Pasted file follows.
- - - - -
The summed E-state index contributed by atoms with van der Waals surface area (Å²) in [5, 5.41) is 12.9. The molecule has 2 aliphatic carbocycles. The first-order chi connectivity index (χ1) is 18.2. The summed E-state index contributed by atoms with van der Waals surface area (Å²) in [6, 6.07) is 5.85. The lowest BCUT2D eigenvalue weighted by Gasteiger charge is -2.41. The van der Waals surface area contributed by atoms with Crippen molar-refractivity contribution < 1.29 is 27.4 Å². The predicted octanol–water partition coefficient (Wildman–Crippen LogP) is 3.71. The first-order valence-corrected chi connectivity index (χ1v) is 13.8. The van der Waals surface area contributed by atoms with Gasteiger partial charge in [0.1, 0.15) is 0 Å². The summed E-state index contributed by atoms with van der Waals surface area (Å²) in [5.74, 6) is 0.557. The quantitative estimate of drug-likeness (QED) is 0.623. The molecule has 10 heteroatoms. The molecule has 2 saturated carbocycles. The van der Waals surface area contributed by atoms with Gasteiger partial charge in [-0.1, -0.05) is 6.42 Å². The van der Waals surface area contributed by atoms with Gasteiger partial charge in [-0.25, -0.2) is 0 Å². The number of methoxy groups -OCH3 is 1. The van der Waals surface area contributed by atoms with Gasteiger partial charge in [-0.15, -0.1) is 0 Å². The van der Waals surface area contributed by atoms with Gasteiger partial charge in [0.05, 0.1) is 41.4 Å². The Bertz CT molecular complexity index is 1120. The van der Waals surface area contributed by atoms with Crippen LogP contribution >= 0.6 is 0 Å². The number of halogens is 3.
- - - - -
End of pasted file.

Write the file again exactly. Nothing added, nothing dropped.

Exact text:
The summed E-state index contributed by atoms with van der Waals surface area (Å²) in [5, 5.41) is 12.9. The molecule has 2 aliphatic carbocycles. The first-order chi connectivity index (χ1) is 18.2. The summed E-state index contributed by atoms with van der Waals surface area (Å²) in [6, 6.07) is 5.85. The lowest BCUT2D eigenvalue weighted by Gasteiger charge is -2.41. The van der Waals surface area contributed by atoms with Crippen molar-refractivity contribution < 1.29 is 27.4 Å². The predicted octanol–water partition coefficient (Wildman–Crippen LogP) is 3.71. The first-order valence-corrected chi connectivity index (χ1v) is 13.8. The van der Waals surface area contributed by atoms with Gasteiger partial charge in [0.1, 0.15) is 0 Å². The summed E-state index contributed by atoms with van der Waals surface area (Å²) in [5.74, 6) is 0.557. The quantitative estimate of drug-likeness (QED) is 0.623. The molecule has 10 heteroatoms. The molecule has 2 saturated carbocycles. The van der Waals surface area contributed by atoms with Gasteiger partial charge in [-0.1, -0.05) is 6.42 Å². The van der Waals surface area contributed by atoms with Gasteiger partial charge in [-0.25, -0.2) is 0 Å². The number of methoxy groups -OCH3 is 1. The van der Waals surface area contributed by atoms with Gasteiger partial charge in [-0.15, -0.1) is 0 Å². The van der Waals surface area contributed by atoms with Gasteiger partial charge in [0.05, 0.1) is 41.4 Å². The Bertz CT molecular complexity index is 1120. The van der Waals surface area contributed by atoms with Crippen LogP contribution >= 0.6 is 0 Å². The number of halogens is 3.